There have so many posts been written about the perpetual license. But one thing has been unsure for me. Moving licenses between machines keeps worrying me. Because machines tends not to be perpetual. What happens when a machine crashes (or needs to be replaced) and you want to up the license to a new one when it is perpetual?
If you are sticking with the Classic license you should make sure to keep a copy of the e-mail they sent you with the license info so that you can add the license when you install SketchUp on a new machine. Make sure you remove the license before abandoning an older computer. If you have any concerns in that line you should probably make sure you haven’t got SketchUp licensed on more than one machine so you have an available “seat” if that other machine crashes and is un-restore-able.
You would probably be smart to keep a copy of the installer in case 4 or 5 years down the road you can’t download it when you need it. Who knows how long they will keep the SU2019 installer available for download? The SketchUp team probably doesn’t even know the answer to that question.
This probably isn’t helpful, and apologies for that. But, just in case, are you sure you need the features of Pro? SketchUp Make is eternally free, and as far as I know there are no license hassles. If you do need Pro, then sorry, please ignore.
If you looked at his profile you’d see he’s an architect so the free versions aren’t options for him.
Dave covered most things, but there was something you said I wanted to pick up on. You said “up the license to a new one”. That’s different to the remove license from old machine, add it to new machine question.
The last version of SketchUp that can be updated to, by a Classic license, is the 2021 version. If, hypothetically, you are using SketchUp 2019 but are under support until August 28th this year, you do have a 2020 license you can use, whenever you want to. If you renew the support in August, it is pretty likely that you will have a SketchUp 2021 license that is permanent. In August 2021 you can decide to stop paying us, and stay with your 2021 permanent license, or you can start subscribing to get support and use of the 2022 version of SketchUp.
For you, it might make sense to take a break from when your support runs out in the hypothetical August 28th 2021, until 2022 is released, to see if 2022 is fabulous. Just don’t be emailing me from August onwards with support questions.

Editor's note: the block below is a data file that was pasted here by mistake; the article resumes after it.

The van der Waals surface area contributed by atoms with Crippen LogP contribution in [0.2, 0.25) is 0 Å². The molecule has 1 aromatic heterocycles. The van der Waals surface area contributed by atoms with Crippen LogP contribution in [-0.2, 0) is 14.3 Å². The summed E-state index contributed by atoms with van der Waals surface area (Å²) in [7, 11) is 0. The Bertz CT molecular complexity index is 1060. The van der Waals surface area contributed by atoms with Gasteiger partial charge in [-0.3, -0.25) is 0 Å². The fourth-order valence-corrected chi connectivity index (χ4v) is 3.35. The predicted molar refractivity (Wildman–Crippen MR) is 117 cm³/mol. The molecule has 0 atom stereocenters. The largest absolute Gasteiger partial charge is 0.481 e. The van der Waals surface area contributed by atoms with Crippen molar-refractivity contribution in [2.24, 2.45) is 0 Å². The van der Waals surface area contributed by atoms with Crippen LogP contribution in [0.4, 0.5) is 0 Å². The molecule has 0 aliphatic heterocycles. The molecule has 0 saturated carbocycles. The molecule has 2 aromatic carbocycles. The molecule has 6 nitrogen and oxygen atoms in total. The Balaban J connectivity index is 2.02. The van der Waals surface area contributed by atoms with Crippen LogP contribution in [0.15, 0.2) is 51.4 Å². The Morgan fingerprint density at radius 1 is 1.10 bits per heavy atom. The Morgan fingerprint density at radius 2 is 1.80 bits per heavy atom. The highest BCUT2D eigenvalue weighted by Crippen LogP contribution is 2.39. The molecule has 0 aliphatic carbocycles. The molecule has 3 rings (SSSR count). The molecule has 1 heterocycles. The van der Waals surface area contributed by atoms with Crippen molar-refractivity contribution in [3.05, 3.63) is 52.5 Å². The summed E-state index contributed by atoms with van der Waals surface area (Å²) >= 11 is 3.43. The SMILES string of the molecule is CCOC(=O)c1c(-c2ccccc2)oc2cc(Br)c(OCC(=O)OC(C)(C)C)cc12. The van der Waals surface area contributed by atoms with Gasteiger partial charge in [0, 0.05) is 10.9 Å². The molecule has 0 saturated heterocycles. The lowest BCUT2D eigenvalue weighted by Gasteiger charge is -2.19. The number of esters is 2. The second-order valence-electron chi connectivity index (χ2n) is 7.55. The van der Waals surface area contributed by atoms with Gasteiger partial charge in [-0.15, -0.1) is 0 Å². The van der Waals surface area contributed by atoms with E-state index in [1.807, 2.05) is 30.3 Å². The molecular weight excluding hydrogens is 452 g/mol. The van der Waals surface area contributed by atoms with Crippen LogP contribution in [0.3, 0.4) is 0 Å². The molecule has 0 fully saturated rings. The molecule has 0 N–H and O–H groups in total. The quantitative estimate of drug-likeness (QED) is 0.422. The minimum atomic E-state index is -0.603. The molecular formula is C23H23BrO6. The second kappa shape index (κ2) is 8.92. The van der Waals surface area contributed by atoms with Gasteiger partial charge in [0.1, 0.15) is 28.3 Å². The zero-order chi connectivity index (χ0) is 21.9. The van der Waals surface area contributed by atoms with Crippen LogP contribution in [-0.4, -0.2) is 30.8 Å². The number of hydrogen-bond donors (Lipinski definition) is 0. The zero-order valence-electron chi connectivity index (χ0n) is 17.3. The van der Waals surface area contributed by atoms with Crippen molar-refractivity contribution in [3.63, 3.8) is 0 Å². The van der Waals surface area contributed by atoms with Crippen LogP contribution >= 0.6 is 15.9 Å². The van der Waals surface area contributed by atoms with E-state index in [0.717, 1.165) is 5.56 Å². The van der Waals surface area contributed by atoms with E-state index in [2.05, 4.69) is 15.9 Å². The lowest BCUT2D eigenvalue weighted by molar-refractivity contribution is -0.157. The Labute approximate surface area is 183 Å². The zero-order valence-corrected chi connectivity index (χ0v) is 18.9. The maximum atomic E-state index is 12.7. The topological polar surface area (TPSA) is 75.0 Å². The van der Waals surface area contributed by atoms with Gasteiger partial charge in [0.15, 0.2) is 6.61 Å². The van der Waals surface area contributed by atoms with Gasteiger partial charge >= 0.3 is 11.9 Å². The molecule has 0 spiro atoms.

Well ok, so I gotta ask…
Why has all this license confusion never really been an issue with any other software I’ve used in 25 years?
How about this? Instead of telling user after user after user after user that they need to do this and this and this and this…
Why not solve the problem at it’s source, Trimble, thus making more users confident and happy, and lifting the burden of explanations off of support? Isn’t it obvious that the billing setup is simply too complicated?
Here’s an example. Over 25 years I’ve used many different web hosts. Almost all of them billed monthly. The billing system was automated so neither customer or staff usually had to think about it. Sure, sometimes somebody had some billing issue, but it was over a small amount of monthly payment instead of a much larger yearly payment. Thus, much less stress and worry etc.
What I see all over the Net is that the staff at many websites have a tendency to think that everything is all about their system, because that is the experience the staff members are having. But the customers may be interacting with dozens of sites, plus their jobs, their personal bills, the broken washing machine, and many other details. It just doesn’t seem smart business to add to this mind space burden.
Paypal can automate monthly payments. Users can pay upfront for the coming month, and there are no refunds or discounts or anything to think about or argue about. Nothing for anyone to do or know. The money rolls in on it’s own.
@colin Has nobody @ Trimble had any thougts about simplifying things and a bit of leeway to users? I would be very happy for example IF I could use my 2018 again on one of the licenses and to switch between them, for my vray stopped working at 2019 and Chaosgroup also started to be ransomware.